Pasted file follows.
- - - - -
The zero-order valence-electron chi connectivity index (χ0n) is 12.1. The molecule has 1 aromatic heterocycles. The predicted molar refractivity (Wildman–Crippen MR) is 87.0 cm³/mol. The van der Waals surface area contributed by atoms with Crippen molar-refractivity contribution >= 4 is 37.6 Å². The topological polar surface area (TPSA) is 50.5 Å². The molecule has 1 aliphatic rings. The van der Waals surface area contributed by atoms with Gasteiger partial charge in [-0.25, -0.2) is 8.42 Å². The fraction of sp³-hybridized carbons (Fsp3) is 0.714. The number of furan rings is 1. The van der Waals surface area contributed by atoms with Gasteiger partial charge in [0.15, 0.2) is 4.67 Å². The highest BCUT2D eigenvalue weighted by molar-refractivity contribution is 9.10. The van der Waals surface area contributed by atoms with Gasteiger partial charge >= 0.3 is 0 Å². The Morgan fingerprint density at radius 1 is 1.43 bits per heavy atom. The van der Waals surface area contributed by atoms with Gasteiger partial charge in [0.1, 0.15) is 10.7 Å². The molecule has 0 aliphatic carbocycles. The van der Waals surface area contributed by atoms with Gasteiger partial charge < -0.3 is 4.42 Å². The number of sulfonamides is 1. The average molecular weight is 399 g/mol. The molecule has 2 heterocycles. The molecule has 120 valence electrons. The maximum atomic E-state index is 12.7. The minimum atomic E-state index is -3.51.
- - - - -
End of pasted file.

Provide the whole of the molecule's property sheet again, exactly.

The zero-order valence-electron chi connectivity index (χ0n) is 12.1. The molecule has 1 aromatic heterocycles. The predicted molar refractivity (Wildman–Crippen MR) is 87.0 cm³/mol. The van der Waals surface area contributed by atoms with Crippen molar-refractivity contribution >= 4 is 37.6 Å². The topological polar surface area (TPSA) is 50.5 Å². The molecule has 1 aliphatic rings. The van der Waals surface area contributed by atoms with Gasteiger partial charge in [-0.25, -0.2) is 8.42 Å². The fraction of sp³-hybridized carbons (Fsp3) is 0.714. The number of furan rings is 1. The van der Waals surface area contributed by atoms with Gasteiger partial charge in [0.15, 0.2) is 4.67 Å². The highest BCUT2D eigenvalue weighted by molar-refractivity contribution is 9.10. The van der Waals surface area contributed by atoms with Gasteiger partial charge >= 0.3 is 0 Å². The Morgan fingerprint density at radius 1 is 1.43 bits per heavy atom. The van der Waals surface area contributed by atoms with Gasteiger partial charge in [0.1, 0.15) is 10.7 Å². The molecule has 0 aliphatic carbocycles. The van der Waals surface area contributed by atoms with Gasteiger partial charge < -0.3 is 4.42 Å². The number of sulfonamides is 1. The average molecular weight is 399 g/mol. The molecule has 2 heterocycles. The molecule has 120 valence electrons. The maximum atomic E-state index is 12.7. The minimum atomic E-state index is -3.51.